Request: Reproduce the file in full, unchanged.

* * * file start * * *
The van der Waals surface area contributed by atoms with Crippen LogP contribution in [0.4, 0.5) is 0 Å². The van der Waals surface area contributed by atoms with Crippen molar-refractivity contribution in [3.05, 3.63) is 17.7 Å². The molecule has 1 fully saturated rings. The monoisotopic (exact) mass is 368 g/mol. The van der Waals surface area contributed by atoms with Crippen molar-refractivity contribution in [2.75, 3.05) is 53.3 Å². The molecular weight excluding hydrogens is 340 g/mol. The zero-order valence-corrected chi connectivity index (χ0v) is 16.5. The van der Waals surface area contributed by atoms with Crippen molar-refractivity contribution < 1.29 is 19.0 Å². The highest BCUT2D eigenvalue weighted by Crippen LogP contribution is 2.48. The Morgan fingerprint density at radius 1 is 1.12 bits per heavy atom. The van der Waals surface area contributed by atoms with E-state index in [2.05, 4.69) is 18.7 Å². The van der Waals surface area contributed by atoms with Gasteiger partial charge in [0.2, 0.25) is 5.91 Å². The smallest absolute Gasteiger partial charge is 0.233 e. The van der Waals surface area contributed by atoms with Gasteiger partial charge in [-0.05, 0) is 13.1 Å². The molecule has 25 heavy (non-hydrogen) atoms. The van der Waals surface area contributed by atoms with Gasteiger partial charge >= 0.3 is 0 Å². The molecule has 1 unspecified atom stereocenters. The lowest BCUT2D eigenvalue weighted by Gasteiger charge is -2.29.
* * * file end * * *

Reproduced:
The van der Waals surface area contributed by atoms with Crippen LogP contribution in [0.4, 0.5) is 0 Å². The van der Waals surface area contributed by atoms with Crippen molar-refractivity contribution in [3.05, 3.63) is 17.7 Å². The molecule has 1 fully saturated rings. The monoisotopic (exact) mass is 368 g/mol. The van der Waals surface area contributed by atoms with Crippen molar-refractivity contribution in [2.75, 3.05) is 53.3 Å². The molecular weight excluding hydrogens is 340 g/mol. The zero-order valence-corrected chi connectivity index (χ0v) is 16.5. The van der Waals surface area contributed by atoms with Crippen molar-refractivity contribution < 1.29 is 19.0 Å². The highest BCUT2D eigenvalue weighted by Crippen LogP contribution is 2.48. The Morgan fingerprint density at radius 1 is 1.12 bits per heavy atom. The van der Waals surface area contributed by atoms with E-state index in [2.05, 4.69) is 18.7 Å². The van der Waals surface area contributed by atoms with Gasteiger partial charge in [0.2, 0.25) is 5.91 Å². The smallest absolute Gasteiger partial charge is 0.233 e. The van der Waals surface area contributed by atoms with Gasteiger partial charge in [-0.05, 0) is 13.1 Å². The molecule has 25 heavy (non-hydrogen) atoms. The van der Waals surface area contributed by atoms with Gasteiger partial charge >= 0.3 is 0 Å². The molecule has 1 unspecified atom stereocenters. The lowest BCUT2D eigenvalue weighted by Gasteiger charge is -2.29.